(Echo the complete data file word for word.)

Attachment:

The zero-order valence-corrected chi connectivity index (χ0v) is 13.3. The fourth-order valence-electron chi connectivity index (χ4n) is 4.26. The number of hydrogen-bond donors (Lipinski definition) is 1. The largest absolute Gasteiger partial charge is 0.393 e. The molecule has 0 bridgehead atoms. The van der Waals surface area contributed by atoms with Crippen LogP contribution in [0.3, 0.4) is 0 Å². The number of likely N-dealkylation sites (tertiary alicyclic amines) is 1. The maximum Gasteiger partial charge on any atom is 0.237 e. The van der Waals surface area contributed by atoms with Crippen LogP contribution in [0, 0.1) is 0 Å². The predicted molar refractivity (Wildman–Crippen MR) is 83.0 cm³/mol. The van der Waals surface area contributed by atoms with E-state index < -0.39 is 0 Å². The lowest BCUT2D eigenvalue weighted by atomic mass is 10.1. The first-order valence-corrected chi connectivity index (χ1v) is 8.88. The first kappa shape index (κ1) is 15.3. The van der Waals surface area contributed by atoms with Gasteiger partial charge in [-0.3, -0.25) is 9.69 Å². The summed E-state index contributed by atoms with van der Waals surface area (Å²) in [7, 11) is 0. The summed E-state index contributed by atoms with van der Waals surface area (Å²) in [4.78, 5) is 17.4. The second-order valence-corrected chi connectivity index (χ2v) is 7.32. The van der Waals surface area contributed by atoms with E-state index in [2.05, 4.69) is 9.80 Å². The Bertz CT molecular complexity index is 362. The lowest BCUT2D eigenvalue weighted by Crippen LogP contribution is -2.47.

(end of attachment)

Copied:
The zero-order valence-corrected chi connectivity index (χ0v) is 13.3. The fourth-order valence-electron chi connectivity index (χ4n) is 4.26. The number of hydrogen-bond donors (Lipinski definition) is 1. The largest absolute Gasteiger partial charge is 0.393 e. The molecule has 0 bridgehead atoms. The van der Waals surface area contributed by atoms with Crippen LogP contribution in [0.3, 0.4) is 0 Å². The number of likely N-dealkylation sites (tertiary alicyclic amines) is 1. The maximum Gasteiger partial charge on any atom is 0.237 e. The van der Waals surface area contributed by atoms with Crippen LogP contribution in [0, 0.1) is 0 Å². The predicted molar refractivity (Wildman–Crippen MR) is 83.0 cm³/mol. The van der Waals surface area contributed by atoms with E-state index < -0.39 is 0 Å². The lowest BCUT2D eigenvalue weighted by atomic mass is 10.1. The first-order valence-corrected chi connectivity index (χ1v) is 8.88. The first kappa shape index (κ1) is 15.3. The van der Waals surface area contributed by atoms with Gasteiger partial charge in [-0.3, -0.25) is 9.69 Å². The summed E-state index contributed by atoms with van der Waals surface area (Å²) in [7, 11) is 0. The summed E-state index contributed by atoms with van der Waals surface area (Å²) in [4.78, 5) is 17.4. The second-order valence-corrected chi connectivity index (χ2v) is 7.32. The van der Waals surface area contributed by atoms with E-state index in [2.05, 4.69) is 9.80 Å². The Bertz CT molecular complexity index is 362. The lowest BCUT2D eigenvalue weighted by Crippen LogP contribution is -2.47.